West Highland Way - The Lowlands and Lochs
Milngavie to Crianlarich in 3 Days Walking Code: WHL4
Dramatic scenery along the banks of Loch Lomond culminating in a 20 mile day between Rowardennan and Crianlarich.
For walkers with limited time, this holiday covers the first half of the West Highland Way, through the beautiful lowlands and lochs.
|Day 1||Travel to Milngavie for your first nights accommodation|
|Day 2||Milngavie to Drymen||12||19|
|Day 3||Drymen to Rowardennan||14||23|
|Day 4||Rowardennan to Crianlarich||20||32|
|Day 5||Depart from Crianlarich after breakfast|
Milngavie to Drymen
The route starts in Milngavie, a suburb of Glasgow. It travels across rolling hills and lowland plains. This is an easy pleasant walk along the valleys of Blane and Endrick with good views of the hills.
Drymen to Rowardennan
The route continues with a mixture of good woodland paths, moderate gradients on Conic Hill and hillside tracks as the path skirts the Campsie Fells. There are great views of Loch Lomond and its islands, before the path descends to the shoreline, which is followed to Rowardennan, at the foot of Ben Lomond.
Rowardennan to Crianlarich
Today is mainly rugged walking over loch side rocks and tree roots with some scrambling. As well as the views of the loch, islands, and woodlands, there are glimpses of the Cobbler, a spectacular mountain across the loch, and later waterfalls and rapids along Glen Falloch.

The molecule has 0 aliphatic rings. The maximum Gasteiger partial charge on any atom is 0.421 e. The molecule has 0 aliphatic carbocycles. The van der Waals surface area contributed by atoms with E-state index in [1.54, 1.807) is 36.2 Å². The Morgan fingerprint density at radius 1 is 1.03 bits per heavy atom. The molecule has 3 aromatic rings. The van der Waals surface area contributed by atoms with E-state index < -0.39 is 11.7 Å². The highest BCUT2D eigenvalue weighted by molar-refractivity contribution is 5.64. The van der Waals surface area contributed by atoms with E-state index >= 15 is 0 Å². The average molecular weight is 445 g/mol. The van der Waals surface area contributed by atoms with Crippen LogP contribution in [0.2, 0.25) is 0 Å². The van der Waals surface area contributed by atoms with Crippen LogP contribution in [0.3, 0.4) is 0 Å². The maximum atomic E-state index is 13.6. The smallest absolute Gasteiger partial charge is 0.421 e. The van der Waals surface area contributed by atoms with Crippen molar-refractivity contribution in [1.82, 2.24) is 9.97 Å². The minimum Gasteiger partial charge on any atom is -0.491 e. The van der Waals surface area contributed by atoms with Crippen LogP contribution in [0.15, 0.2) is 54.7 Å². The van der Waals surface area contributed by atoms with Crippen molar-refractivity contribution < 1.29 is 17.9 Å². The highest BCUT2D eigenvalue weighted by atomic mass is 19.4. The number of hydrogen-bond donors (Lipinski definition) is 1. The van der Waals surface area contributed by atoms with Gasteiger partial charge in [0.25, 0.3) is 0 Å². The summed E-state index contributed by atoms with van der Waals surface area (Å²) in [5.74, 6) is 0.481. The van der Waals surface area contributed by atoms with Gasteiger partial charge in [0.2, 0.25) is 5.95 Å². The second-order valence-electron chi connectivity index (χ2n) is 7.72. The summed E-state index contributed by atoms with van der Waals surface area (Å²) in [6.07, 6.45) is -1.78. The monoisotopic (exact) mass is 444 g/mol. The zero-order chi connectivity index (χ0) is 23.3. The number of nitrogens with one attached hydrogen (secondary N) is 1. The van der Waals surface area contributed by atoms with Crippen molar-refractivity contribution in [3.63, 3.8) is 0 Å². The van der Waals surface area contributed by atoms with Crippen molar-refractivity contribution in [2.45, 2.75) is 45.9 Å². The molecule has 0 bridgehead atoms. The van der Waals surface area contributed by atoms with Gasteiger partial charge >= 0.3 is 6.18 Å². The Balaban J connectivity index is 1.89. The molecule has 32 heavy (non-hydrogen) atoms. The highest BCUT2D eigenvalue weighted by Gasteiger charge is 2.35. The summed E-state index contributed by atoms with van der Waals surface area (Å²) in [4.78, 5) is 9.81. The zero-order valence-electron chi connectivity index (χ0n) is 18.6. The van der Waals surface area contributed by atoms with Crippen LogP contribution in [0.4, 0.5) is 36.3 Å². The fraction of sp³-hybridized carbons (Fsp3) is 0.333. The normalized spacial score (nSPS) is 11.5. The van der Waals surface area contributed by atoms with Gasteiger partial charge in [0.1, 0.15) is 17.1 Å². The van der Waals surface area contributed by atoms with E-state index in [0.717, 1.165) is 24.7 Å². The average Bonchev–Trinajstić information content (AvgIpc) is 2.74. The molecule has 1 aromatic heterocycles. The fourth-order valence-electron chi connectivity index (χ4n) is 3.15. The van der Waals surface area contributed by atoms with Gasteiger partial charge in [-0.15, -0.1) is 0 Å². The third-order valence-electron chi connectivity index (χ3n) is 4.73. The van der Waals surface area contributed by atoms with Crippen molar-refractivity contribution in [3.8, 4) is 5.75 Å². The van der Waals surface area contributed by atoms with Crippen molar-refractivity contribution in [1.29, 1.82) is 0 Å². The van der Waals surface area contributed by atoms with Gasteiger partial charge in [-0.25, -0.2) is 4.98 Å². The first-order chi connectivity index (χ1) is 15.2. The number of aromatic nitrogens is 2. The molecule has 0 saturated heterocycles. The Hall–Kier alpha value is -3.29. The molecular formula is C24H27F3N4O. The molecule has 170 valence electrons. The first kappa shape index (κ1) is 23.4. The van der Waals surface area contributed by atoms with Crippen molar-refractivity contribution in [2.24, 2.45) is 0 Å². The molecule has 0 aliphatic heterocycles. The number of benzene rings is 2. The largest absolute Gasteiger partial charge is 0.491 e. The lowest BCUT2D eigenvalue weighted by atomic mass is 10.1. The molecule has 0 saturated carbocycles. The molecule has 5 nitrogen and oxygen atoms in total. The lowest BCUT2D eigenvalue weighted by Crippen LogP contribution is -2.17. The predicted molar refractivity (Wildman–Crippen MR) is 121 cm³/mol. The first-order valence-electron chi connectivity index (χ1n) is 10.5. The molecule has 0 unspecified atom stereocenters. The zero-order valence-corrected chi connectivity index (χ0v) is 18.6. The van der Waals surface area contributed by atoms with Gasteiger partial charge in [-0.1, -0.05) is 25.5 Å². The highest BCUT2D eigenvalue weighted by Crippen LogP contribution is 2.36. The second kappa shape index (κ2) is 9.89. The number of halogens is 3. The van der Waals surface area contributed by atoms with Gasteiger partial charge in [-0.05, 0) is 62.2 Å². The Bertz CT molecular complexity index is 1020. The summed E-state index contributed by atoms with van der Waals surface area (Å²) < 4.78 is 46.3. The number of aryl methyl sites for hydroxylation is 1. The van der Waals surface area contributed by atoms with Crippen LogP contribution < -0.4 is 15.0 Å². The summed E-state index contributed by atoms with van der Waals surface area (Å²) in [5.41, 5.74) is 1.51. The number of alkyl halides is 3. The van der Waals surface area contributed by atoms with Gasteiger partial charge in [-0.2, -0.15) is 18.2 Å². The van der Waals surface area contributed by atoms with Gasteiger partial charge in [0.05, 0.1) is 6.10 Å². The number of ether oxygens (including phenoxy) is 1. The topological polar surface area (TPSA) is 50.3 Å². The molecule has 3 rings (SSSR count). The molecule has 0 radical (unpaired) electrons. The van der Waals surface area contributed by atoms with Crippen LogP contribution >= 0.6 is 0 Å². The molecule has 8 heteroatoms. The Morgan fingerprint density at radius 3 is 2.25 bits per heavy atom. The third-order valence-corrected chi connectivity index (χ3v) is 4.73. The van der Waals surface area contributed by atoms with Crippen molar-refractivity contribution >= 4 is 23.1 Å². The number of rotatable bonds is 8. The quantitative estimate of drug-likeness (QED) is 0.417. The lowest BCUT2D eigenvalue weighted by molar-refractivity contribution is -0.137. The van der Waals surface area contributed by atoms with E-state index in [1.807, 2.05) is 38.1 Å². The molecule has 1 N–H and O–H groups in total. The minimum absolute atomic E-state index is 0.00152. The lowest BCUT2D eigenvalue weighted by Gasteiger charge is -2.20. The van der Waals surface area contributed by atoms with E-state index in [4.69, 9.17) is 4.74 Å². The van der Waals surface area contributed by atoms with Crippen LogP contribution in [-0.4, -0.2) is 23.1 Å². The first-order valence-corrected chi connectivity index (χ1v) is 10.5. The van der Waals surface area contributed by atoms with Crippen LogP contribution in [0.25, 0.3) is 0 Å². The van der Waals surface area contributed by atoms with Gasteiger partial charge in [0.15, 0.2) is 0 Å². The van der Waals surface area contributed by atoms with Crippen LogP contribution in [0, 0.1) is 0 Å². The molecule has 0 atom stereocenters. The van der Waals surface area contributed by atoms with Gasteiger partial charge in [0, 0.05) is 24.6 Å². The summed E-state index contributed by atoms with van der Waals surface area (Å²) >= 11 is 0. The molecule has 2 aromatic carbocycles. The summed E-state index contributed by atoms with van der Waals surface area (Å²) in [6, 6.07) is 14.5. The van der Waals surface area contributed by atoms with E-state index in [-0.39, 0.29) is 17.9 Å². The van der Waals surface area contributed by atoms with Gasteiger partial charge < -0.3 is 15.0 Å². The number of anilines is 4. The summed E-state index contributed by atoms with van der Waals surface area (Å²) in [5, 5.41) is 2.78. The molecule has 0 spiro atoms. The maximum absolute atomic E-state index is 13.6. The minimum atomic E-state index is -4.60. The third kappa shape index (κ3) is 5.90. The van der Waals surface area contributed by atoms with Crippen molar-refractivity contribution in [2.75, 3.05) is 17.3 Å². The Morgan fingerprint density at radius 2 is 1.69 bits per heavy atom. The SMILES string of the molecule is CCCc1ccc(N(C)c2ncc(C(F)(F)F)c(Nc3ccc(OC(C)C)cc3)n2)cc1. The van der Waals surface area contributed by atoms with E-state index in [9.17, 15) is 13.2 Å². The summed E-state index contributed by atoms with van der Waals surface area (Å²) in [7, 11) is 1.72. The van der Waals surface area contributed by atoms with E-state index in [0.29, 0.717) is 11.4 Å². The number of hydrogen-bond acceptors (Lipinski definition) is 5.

Moderate to Challenging
This is the easier part of the WHW, and doesn't include the more serious mountain terrain further along the route. It still includes a tough, long day from Rowardennan along the side of Loch Lomond – so you need a degree of experience, fitness and stamina.
Terrain: Varied – lowland meadows, foothills, wooded loch paths.
What’s it like underfoot? The first part of the route is generally well maintained but there are sections where the going is rougher and others where it can get muddy. The side is Loch Lomond is infamous for its difficult tree roots.
How Much Up & Down? Up to 500m a day.
Navigation: Pretty straightforward – good paths and signposting – but keep you map and guidebook handy.
Weather: Some people complete the whole route in fine weather, but most will encounter at least some rain. Good clothing and waterproofs absolutely essential, even if you end up not needing them too often.